Nooka is reactive on lead, much better off lead as she has the option to run away! We had a lovely walk this morning in the woods (Country Park), very few people and dogs about but every one we met was under control off the lead. Even the bouncy teenage flat coat got the gist and left Nooka alone once she'd given him a polite warning, and she didn't stress because he took the hint! Can't imagine walking the woods with on lead dogs, it would be so boring as they love running around the undergrowth. I live very rurally and tend to walk through fields where we rarely meet anyone other than the same few other dog walkers, very rarely is a dog on lead and there's really no need as they are all well behaved and friendly (a couple of exceptions).
That's the thing isn't it. May be too lazy to put the dog on the lead, but not at all lazy in teaching the dog a solid recall and manners.
Isla is getting less and less bothered about other dogs as she matures. We went to a more popular place last week for a different walk. As we started there were four dogs coming along the track towards us, two with the first owner followed by the other two separately. Isla had her nose buried into a particularly good sniff in some grass and didn't notice the first two until one came and approached her. As we started to walk on the next dog and isla touched noses for a few seconds and the next one she totally ignored. She was more interested in all the good sniffs, the walk and keeping with us. She is a real pleasure to take for a walk nowadays.
I find places where there will not be another dog about to let her off I to believe that keeping a dog on a lead is wrong unless for medical reasons. If I encounter a dog then I try as best I can to read her body language but sadly if they get to close there's no hope she goes off on one, I'm lucky as Pickle isn't bothered by cattle & sheep but I put her on a lead just incase.
The bit I've highlighted you say you had your two off?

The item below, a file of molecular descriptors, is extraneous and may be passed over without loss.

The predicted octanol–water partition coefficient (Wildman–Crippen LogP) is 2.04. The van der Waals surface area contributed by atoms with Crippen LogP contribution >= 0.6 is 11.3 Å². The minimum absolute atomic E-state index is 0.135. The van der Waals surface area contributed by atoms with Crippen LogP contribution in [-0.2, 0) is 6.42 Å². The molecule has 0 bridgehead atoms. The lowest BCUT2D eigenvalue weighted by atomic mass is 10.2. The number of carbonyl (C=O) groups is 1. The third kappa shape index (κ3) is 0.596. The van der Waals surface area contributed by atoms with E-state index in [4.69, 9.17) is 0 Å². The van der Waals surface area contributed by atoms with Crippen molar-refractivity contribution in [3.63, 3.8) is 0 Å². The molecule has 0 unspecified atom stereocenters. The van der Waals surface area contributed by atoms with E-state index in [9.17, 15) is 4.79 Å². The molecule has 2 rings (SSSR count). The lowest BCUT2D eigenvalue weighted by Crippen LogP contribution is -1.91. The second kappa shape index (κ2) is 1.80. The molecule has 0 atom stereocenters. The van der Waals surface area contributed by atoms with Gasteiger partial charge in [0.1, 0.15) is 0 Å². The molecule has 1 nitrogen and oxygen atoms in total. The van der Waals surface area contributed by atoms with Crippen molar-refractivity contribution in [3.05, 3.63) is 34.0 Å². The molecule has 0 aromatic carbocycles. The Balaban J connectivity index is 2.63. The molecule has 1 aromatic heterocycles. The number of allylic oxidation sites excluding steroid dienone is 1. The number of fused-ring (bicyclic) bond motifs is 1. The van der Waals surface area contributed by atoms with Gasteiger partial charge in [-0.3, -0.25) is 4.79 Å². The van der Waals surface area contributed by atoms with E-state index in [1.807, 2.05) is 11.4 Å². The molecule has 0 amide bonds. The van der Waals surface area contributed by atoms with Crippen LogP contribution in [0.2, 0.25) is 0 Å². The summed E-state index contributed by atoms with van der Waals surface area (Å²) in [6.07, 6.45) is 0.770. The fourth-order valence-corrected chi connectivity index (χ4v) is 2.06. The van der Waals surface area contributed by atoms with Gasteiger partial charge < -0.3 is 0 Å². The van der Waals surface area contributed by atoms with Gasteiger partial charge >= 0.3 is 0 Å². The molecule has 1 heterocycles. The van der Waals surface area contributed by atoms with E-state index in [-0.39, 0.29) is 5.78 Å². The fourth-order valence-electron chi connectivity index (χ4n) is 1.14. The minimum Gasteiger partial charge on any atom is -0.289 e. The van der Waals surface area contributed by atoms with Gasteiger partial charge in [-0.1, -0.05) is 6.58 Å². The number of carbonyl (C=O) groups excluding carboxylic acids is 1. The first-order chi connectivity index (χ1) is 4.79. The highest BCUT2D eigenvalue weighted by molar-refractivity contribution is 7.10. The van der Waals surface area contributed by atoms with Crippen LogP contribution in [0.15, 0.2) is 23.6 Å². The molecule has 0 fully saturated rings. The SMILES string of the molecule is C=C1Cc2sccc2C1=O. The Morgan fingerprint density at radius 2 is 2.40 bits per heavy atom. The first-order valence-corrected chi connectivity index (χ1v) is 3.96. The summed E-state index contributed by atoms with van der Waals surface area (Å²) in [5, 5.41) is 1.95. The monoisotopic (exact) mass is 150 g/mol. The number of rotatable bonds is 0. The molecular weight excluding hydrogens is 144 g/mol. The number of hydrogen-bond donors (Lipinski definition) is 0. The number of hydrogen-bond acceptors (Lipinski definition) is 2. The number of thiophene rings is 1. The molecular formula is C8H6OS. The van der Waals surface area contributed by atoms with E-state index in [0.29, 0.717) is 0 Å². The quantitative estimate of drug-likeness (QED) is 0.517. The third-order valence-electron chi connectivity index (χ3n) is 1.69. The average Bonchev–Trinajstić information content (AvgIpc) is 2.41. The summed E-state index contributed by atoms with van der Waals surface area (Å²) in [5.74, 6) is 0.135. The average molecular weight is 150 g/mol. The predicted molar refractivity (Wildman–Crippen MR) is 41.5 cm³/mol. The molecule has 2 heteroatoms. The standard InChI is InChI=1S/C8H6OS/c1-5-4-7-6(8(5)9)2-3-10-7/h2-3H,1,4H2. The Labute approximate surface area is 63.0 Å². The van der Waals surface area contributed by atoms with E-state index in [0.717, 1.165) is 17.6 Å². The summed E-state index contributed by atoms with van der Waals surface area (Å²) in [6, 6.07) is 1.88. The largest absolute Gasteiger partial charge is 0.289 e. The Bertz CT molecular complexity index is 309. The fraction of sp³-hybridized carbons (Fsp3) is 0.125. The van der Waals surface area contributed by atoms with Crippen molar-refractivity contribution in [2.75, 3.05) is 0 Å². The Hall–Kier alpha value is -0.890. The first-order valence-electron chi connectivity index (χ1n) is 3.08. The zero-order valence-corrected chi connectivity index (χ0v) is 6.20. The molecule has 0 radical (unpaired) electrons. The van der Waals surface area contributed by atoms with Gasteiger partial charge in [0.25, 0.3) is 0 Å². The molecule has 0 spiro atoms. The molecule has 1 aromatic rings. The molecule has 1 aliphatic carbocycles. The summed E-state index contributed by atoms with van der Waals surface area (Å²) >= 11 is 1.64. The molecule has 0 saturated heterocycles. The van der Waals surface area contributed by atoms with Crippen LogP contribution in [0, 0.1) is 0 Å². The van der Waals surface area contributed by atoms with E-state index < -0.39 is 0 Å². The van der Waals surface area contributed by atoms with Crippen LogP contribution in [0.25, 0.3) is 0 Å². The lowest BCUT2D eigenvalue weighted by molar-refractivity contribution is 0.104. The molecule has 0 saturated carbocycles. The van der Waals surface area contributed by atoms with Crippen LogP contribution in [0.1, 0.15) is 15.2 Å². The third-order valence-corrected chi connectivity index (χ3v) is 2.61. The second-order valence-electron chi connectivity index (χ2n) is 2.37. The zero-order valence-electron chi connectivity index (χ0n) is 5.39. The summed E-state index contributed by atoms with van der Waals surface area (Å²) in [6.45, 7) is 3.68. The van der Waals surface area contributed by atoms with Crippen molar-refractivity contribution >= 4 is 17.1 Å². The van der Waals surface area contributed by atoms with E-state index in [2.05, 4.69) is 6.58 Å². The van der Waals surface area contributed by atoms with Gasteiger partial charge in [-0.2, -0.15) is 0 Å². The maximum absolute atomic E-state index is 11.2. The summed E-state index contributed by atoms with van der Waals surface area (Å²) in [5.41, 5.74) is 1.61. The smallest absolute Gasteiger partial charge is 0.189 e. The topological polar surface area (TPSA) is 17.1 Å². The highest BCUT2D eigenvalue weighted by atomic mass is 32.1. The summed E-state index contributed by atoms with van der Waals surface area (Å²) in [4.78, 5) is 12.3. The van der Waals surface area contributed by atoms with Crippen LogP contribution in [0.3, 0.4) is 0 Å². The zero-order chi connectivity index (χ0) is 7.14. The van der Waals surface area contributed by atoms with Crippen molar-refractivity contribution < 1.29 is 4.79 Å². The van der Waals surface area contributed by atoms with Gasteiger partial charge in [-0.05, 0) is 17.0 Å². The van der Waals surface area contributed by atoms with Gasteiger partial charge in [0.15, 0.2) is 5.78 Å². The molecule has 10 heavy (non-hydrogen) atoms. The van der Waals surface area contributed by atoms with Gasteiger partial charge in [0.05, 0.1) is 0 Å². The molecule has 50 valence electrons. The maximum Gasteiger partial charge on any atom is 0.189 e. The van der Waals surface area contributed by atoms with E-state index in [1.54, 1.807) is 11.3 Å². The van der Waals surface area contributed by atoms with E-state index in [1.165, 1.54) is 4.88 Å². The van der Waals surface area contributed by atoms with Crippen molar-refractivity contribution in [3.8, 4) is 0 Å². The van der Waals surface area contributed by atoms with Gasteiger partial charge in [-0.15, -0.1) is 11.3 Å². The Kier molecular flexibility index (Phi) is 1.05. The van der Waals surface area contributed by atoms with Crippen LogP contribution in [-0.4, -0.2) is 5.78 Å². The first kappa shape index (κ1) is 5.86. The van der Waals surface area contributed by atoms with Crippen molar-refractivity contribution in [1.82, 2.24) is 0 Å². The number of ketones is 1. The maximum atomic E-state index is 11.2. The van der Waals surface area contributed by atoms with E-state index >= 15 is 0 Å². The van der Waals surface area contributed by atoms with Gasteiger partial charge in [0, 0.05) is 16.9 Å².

As in your dog will go off on other dogs who get too close?
I am fortunate that I have always been able to let my dogs off the lead mainly because we walk at ridiculous times of the day when nobody is around (0430) for our morning stroll. I have also been very lucky and none of my dogs (so far) have been interested in other dogs and have been taught to walk to heel. God knows what Olive is going to be like. Only 3 more weeks until we can go out for a walk
I do its easier lol
agree full tilt
Yes she learned this from my Rainbow Bridge dog a rescue that had many issues & believe me I have been trying to reverse this behaviour over the last year with only a small amount of success which is not so surprising because she does not meet other dogs much, having said that once I have calmed her & let her get used to the other dog she will play happily.
Can I ask you what you mean by the bit I've put in bold please?
I don't like to put dogs on leads unless they have a medical reason to limit exercise or a safety issue roads etc or to stop my dog from mithering another dog & starting a fight, This a problem created partly by her leaning from a dog with dog aggression issues & partly because of illness in the family & my own health was not good (depression & hip joint knackered) now mended. I now have to find a training group for adult dogs if anybody can recommend a training group in Somerset I would be grateful.
OK, thanks for clarifying. I thought for a minute you were another poster having a pot shot at those of us who have dogs who for non medical reasons have to stay on a lead because they are simply not safe off. It can be quite soul destroying when you know you have worked hard for many years before accepting it just isn't worth the risk to hear other people suggest its cruel or due to laziness. I'm glad that wasn't what you meant. @smokeybear might be able to help you out with a training group.